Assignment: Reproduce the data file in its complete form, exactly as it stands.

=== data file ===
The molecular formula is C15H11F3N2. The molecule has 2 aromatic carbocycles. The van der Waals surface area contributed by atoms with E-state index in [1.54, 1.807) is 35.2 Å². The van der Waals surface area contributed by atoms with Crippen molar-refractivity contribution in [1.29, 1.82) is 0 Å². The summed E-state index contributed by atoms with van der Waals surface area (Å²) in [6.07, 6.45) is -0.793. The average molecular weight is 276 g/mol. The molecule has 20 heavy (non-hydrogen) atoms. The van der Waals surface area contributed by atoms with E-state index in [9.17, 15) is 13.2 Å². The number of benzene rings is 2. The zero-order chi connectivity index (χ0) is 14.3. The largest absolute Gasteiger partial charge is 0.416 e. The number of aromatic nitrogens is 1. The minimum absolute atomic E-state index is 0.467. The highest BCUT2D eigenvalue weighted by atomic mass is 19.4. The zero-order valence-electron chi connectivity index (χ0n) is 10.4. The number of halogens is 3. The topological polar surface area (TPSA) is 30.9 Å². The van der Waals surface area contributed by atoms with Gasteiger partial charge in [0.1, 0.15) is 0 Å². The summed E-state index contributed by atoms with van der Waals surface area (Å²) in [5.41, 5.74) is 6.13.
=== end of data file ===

The molecular formula is C15H11F3N2. The molecule has 2 aromatic carbocycles. The van der Waals surface area contributed by atoms with E-state index in [1.54, 1.807) is 35.2 Å². The van der Waals surface area contributed by atoms with Crippen molar-refractivity contribution in [1.29, 1.82) is 0 Å². The summed E-state index contributed by atoms with van der Waals surface area (Å²) in [6.07, 6.45) is -0.793. The average molecular weight is 276 g/mol. The molecule has 20 heavy (non-hydrogen) atoms. The van der Waals surface area contributed by atoms with E-state index in [9.17, 15) is 13.2 Å². The number of benzene rings is 2. The zero-order chi connectivity index (χ0) is 14.3. The largest absolute Gasteiger partial charge is 0.416 e. The number of aromatic nitrogens is 1. The minimum absolute atomic E-state index is 0.467. The highest BCUT2D eigenvalue weighted by atomic mass is 19.4. The zero-order valence-electron chi connectivity index (χ0n) is 10.4. The number of halogens is 3. The topological polar surface area (TPSA) is 30.9 Å². The van der Waals surface area contributed by atoms with Gasteiger partial charge in [0.1, 0.15) is 0 Å². The summed E-state index contributed by atoms with van der Waals surface area (Å²) in [5.41, 5.74) is 6.13.